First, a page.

Posted by: rcottrill | October 26, 2010

Today in 1751 – Philip Doddridge Died

Philip Doddridge was the youngest of 20 children. (Only he and one sister survived past childhood.) In later years, he became a non-conformist clergyman in England, in addition to being known as an educator and author. As one of the dissenting clergy who did not associate themselves with the Church of England, he served an independent congregation, and tutored at a seminary for dissenting ministers from 1739 until his death.

Doddridge was also a prolific hymn writer, and quite a number of his songs are still found in our hymnals. (For more on Philip Doddridge and his hymns, see Today in 1702.) Among the hymns he gave us are:

Awake, My Soul, Stretch Every Nerve
Grace, ‘Tis a Charming Sound
Great God, We Sing That Mighty Hand
How Gentle God’s Commands
O God of Bethel, By Whose Hand
O Happy Day
See Israel’s Gentle Shepherd Stand

Great God, We Sing That Mighty Hand was originally headed by the words:

Help obtained of God. Acts xxvi:22
For New Year’s-Day.

And it would make a fine New Year’s song indeed! The text referenced is from the testimony of the Apostle Paul:

Therefore, having obtained help from God, to this day I stand, witnessing both to small and great, saying no other things than those which the prophets and Moses said would come-that the Christ would suffer, that He would be the first to rise from the dead, and would proclaim light to the Jewish people and to the Gentiles. (Acts 26:22-23)

Great God, we sing that mighty hand
By which supported still we stand;
The opening year Your mercy shows,
That mercy crowns it ’til its close.

By day, by night, at home, abroad,
Still are we guarded by our God,
By His incessant bounty fed,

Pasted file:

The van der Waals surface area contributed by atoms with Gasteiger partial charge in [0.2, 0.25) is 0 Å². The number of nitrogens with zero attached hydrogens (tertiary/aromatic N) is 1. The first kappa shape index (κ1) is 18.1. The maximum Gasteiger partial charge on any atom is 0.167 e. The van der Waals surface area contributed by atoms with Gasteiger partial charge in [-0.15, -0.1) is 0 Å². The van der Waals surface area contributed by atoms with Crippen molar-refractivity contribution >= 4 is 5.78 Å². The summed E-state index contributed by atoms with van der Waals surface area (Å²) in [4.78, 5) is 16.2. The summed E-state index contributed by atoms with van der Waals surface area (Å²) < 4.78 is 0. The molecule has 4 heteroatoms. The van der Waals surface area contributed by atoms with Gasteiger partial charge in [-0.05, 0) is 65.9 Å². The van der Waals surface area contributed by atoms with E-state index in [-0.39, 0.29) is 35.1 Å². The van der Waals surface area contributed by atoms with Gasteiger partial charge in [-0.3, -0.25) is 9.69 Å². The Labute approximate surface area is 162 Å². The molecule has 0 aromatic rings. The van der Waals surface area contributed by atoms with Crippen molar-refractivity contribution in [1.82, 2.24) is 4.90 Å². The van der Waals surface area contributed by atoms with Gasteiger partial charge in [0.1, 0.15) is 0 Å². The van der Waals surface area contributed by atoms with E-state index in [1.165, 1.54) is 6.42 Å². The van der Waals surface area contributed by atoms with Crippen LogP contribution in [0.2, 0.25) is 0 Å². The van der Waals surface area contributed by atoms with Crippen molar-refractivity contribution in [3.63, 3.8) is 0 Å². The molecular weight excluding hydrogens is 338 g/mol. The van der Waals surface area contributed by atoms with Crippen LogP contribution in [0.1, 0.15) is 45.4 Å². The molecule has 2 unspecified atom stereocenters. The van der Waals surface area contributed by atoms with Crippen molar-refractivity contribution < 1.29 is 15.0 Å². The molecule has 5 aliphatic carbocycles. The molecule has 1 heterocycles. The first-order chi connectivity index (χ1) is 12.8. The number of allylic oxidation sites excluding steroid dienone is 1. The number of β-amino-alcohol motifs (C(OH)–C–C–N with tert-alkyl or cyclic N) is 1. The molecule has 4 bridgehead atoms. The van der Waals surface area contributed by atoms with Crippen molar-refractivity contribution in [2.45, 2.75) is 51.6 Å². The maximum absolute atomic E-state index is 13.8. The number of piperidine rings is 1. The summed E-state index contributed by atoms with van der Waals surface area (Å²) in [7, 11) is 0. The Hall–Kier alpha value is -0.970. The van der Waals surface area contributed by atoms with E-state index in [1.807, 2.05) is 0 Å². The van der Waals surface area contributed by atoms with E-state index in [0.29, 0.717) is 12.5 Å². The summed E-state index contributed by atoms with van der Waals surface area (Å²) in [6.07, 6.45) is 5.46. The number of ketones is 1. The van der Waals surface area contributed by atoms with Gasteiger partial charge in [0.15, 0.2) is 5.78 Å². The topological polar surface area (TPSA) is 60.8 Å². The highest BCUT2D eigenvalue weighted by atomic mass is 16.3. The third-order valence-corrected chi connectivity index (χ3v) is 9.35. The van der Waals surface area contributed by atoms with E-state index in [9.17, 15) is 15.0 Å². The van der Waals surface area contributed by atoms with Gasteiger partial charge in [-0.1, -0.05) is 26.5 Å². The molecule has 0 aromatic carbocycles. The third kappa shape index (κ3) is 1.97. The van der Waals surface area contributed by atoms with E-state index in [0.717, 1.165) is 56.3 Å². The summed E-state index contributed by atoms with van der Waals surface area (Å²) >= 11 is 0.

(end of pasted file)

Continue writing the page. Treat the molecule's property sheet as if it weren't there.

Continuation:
By His unerring counsel led.

With grateful hearts the past we own;
The future, all to us unknown,
We to Thy guardian care commit,
And peaceful leave before Thy feet.

(2) Today in 1909 – Francis Pott Died
Francis Pott was an English clergyman. He wrote several original hymns, but is better known for his translation work, especially of ancient hymns in Latin and Syriac. But one original hymn of Pott’s bears mention here, as it concerns sacred music. It was written for the occasion of the dedication of a new church organ. He says, in Angel Voices Ever Singing:

Angel voices, ever singing, round Thy throne of light,
Angel harps, forever ringing, rest not day or night;
Thousands only live to bless Thee, and confess Thee Lord of might.

Thou who art beyond the farthest mortal eye can scan,
Can it be that Thou regardest songs of sinful man?
Can we feel that Thou art near us and wilt hear us? Yea, we can.

Here, great God, today we offer of Thine own to Thee;
And for Thine acceptance proffer, all unworthily,
Hearts and minds, and hands and voices, in our choicest melody.

In 1859, Francis Pott translated from Latin into English the resurrection hymn The Strife Is O’er. There is some question about the origin of the Latin song in the beginning. Some attribute it to the twelfth century. Others believe it was written by a German Jesuit in the seventeenth century. Likely its first publication, by an anonymous author, was in Colgne, in 1695.

The strife is o’er, the battle done;
The victory of life is won;
The song of triumph has begun: Alleluia!

Alleluia! Alleluia! Alleluia!

The powers of death have done their worst;
But Christ their legions hath dispersed;
Let shouts of holy joy outburst: Alleluia!

The three sad days are quickly sped;
He rises glorious from the dead;
All glory to our risen Head! Alleluia!


Responses

  1. […] Wordwise Hymns (Philip Doddridge) The Cyber […]

  2. […] Wordwise Hymns (Francis Pott) The Cyber […]


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